After three years of negotiation, the Scottish High Court gave permission for this extraordinary and unique access: to film the case of a man accused of murdering his wife.
Her body has never been found, there is no weapon or crime scene, and her husband appears to have a cast-iron alibi for the day she disappeared.
For the first time ever, remotely operated cameras have been placed inside a British criminal court to capture a murder trial in its entirety for this feature-length documentary.
Recorded over six weeks, this film shows the process of justice in a Scottish High Court like never before. With over 70 witnesses and 104 pieces of evidence, the complex case is dissected first by the Prosecution QC Alex Prentice and then the Defence QC John Scott.
The victim in the case is Arlene Fraser and her family have been waiting over 14 years for justice. Nat Fraser was first brought to trial in 2003 for the murder of his wife: he was found guilty.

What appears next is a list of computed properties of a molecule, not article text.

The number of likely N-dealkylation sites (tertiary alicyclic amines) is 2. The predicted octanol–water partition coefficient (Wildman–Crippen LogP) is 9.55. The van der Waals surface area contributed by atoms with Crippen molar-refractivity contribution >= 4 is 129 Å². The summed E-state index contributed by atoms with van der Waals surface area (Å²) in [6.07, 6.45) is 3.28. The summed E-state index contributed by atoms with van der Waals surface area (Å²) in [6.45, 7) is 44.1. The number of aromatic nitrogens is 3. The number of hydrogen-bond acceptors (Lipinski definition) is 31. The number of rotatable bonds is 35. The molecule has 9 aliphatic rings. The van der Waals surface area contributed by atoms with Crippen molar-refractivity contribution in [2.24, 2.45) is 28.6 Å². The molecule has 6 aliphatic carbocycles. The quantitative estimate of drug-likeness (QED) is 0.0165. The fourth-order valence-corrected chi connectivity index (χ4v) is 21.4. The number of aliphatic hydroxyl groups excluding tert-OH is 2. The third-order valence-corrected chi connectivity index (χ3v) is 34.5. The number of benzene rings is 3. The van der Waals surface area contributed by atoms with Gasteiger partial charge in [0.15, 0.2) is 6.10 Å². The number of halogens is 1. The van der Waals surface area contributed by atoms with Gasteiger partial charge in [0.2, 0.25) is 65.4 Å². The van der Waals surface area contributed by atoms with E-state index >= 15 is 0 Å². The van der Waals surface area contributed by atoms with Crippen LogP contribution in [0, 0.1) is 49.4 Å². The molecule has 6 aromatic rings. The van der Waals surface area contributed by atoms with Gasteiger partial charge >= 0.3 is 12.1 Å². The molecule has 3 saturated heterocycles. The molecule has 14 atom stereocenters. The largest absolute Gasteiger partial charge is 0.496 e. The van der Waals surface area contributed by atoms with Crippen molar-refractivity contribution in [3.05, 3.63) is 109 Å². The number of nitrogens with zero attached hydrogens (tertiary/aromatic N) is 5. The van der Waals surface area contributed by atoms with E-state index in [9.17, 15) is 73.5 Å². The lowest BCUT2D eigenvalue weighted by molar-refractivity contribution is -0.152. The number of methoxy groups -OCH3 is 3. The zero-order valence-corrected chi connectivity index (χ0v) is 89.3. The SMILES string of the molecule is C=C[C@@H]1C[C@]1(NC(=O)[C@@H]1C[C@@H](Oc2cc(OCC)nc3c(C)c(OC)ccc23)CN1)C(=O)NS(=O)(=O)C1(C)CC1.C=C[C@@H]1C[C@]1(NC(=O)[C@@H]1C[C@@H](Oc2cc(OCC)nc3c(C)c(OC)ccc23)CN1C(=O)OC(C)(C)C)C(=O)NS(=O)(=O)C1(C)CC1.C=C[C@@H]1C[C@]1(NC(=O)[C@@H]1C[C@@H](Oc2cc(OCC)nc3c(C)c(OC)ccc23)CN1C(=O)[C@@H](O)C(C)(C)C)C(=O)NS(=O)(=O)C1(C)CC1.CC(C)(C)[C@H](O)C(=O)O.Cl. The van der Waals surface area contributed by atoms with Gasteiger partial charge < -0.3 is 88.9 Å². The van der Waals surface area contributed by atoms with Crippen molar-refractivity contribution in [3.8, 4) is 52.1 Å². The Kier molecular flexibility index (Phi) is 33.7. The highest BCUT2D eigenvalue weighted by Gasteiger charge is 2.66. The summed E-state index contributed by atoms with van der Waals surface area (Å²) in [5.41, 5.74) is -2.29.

But Fraser argued that the trial was a miscarriage of justice and challenged the verdict in the highest courts in the land. The case became a cause célèbre. Eventually, after years of protesting his innocence, the conviction was quashed in 2011.
In April 2012, Nat Fraser was sent back to the High Court in Edinburgh for a fresh trial, 14 years after his wife's disappearance. A new jury was sworn in to hear all the evidence against him. Would they find him innocent or convict him of murder?